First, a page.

# Difference between revisions of "Meissel-Lehmer method"

(New page: The '''Meissel-Lehmer method''' is a combinatorial method for computing <math>\pi(x)</math> in time/space <math>x^{2/3+o(1)}</math>. Define an <math>x^{1/3}</math>-''almost prime'' to be ...) |
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− | The '''Meissel-Lehmer method''' is a combinatorial method for computing <math>\pi(x)</math> in time/space <math>x^{2/3+o(1)}</math>. | + | The '''Meissel-Lehmer method''' is a combinatorial method for computing <math>\pi(x)</math> in time/space <math>x^{2/3+o(1)}</math>. It is analysed at [http://www.dtc.umn.edu/~odlyzko/doc/arch/meissel.lehmer.pdf LMO???] |

Define an <math>x^{1/3}</math>-''almost prime'' to be an integer less than x not divisible by any prime less than <math>x^{1/3}</math>; such a number is either a prime, or a product of two primes which are between <math>x^{1/3}</math> and <math>x^{2/3}</math>. Each number of the latter form can be written in two ways as the product of a prime p between <math>x^{1/3}</math> and <math>x^{2/3}</math>, and a prime between <math>x^{1/3}</math> and <math>x/p</math>, except for the squares of primes between <math>x^{1/3}</math> and <math>x^{1/2}</math> which only have one such representation. The number of almost primes less than x is thus | Define an <math>x^{1/3}</math>-''almost prime'' to be an integer less than x not divisible by any prime less than <math>x^{1/3}</math>; such a number is either a prime, or a product of two primes which are between <math>x^{1/3}</math> and <math>x^{2/3}</math>. Each number of the latter form can be written in two ways as the product of a prime p between <math>x^{1/3}</math> and <math>x^{2/3}</math>, and a prime between <math>x^{1/3}</math> and <math>x/p</math>, except for the squares of primes between <math>x^{1/3}</math> and <math>x^{1/2}</math> which only have one such representation. The number of almost primes less than x is thus |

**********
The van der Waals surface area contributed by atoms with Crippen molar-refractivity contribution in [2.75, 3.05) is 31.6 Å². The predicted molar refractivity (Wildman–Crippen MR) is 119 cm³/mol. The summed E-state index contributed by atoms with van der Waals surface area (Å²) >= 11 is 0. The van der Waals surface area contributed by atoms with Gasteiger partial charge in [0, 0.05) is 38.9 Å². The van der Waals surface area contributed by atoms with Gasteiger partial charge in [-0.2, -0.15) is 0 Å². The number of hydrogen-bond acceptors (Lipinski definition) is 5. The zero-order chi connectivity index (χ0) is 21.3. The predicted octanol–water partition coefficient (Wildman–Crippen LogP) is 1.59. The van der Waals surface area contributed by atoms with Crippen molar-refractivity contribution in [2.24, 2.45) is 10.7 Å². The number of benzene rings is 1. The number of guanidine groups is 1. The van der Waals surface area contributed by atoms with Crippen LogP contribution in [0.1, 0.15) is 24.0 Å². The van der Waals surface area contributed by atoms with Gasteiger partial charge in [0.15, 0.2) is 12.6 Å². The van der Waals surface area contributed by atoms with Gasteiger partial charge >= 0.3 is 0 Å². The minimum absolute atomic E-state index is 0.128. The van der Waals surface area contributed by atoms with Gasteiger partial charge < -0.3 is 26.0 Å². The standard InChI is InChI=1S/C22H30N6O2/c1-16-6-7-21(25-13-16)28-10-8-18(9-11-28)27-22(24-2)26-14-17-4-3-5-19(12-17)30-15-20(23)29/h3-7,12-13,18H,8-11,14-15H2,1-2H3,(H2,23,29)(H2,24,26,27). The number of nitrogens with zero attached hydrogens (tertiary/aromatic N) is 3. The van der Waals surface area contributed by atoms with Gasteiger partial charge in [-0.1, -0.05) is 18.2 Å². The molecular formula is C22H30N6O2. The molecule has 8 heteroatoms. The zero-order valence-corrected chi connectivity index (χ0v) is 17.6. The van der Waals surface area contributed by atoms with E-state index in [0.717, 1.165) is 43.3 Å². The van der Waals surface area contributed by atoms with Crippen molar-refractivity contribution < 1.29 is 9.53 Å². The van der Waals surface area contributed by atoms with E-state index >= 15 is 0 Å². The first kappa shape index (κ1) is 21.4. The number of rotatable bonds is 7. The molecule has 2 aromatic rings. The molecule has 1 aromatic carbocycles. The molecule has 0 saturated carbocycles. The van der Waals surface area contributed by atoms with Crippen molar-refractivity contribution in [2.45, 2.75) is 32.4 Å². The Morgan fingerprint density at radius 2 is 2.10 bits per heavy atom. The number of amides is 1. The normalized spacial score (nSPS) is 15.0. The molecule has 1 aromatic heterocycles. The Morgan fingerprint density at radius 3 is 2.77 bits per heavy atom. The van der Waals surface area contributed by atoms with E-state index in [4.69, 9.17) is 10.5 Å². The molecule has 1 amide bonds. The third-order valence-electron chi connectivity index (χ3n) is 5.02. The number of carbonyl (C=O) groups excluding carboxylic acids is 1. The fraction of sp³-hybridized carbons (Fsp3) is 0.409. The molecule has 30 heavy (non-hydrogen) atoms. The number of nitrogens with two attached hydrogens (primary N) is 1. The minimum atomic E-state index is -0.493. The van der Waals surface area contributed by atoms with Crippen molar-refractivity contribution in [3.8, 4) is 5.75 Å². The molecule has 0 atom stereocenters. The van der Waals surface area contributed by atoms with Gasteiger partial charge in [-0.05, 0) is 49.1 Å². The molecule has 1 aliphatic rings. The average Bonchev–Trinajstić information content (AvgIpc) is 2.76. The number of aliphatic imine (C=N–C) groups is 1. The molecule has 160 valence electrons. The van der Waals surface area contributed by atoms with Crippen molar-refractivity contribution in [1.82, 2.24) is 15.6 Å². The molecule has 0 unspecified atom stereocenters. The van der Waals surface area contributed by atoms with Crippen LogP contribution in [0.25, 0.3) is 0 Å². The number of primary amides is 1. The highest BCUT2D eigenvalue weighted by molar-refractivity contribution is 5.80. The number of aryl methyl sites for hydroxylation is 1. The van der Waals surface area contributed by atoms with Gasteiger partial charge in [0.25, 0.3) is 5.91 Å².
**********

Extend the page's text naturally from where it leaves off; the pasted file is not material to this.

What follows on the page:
## Revision as of 11:35, 22 August 2009

The **Meissel-Lehmer method** is a combinatorial method for computing [math]\pi(x)[/math] in time/space [math]x^{2/3+o(1)}[/math]. It is analysed at LMO???

Define an [math]x^{1/3}[/math]-*almost prime* to be an integer less than x not divisible by any prime less than [math]x^{1/3}[/math]; such a number is either a prime, or a product of two primes which are between [math]x^{1/3}[/math] and [math]x^{2/3}[/math]. Each number of the latter form can be written in two ways as the product of a prime p between [math]x^{1/3}[/math] and [math]x^{2/3}[/math], and a prime between [math]x^{1/3}[/math] and [math]x/p[/math], except for the squares of primes between [math]x^{1/3}[/math] and [math]x^{1/2}[/math] which only have one such representation. The number of almost primes less than x is thus

- [math] \pi(x) - \pi(x^{1/3}) + \frac{1}{2} \sum_{x^{1/3} \leq p \leq x^{2/3}} [\pi( x/p ) - \pi(x^{1/3})] + \frac{1}{2} (\pi(x^{1/2})-\pi(x^{1/3}))[/math] (1)

(ignoring some floor and ceiling functions).

Using the sieve of Erathosthenes, one can compute [math]\pi(y)[/math] for all [math]y \leq x^{2/3}[/math] in time/space [math]x^{2/3+o(1)}[/math], so every expression in (1) is computable in this time except for [math]\pi(x)[/math]. So it will suffice to compute the number of [math]x^{1/3}[/math]-almost primes less than x in time [math]x^{2/3+o(1)}[/math].

If we let [math]\pi(x,a)[/math] denote the number of a-almost primes less than x (i.e. the number of integers less than x not divisible by any integer between 2 and a), we have the recurrence

- [math]\pi(x,a) = \pi(x,a-1) - \pi(x/a, a)[/math]

which reflects the basic fact that the a-1-almost primes are the union of the a-almost primes, and the a-1-almost primes multiplied by a. On the other hand, by factoring all the numbers up to [math]x^{2/3}[/math] by the sieve of Eratosthenes, we can store [math]\pi(y,a)[/math] for all [math]a, y \leq x^{2/3}[/math], to be retrievable in O(1) time. One can then show by induction that [math]\pi(y,a)[/math] is computable for larger a,y in time [math] O_\varepsilon( (ay)^{1+\varepsilon} / x^{2/3} )[/math] for any [math]\varepsilon \gt 0[/math], which gives the [math]x^{2/3+o(1)}[/math] algorithm.

[ Note: the above paragraph needs to be checked ]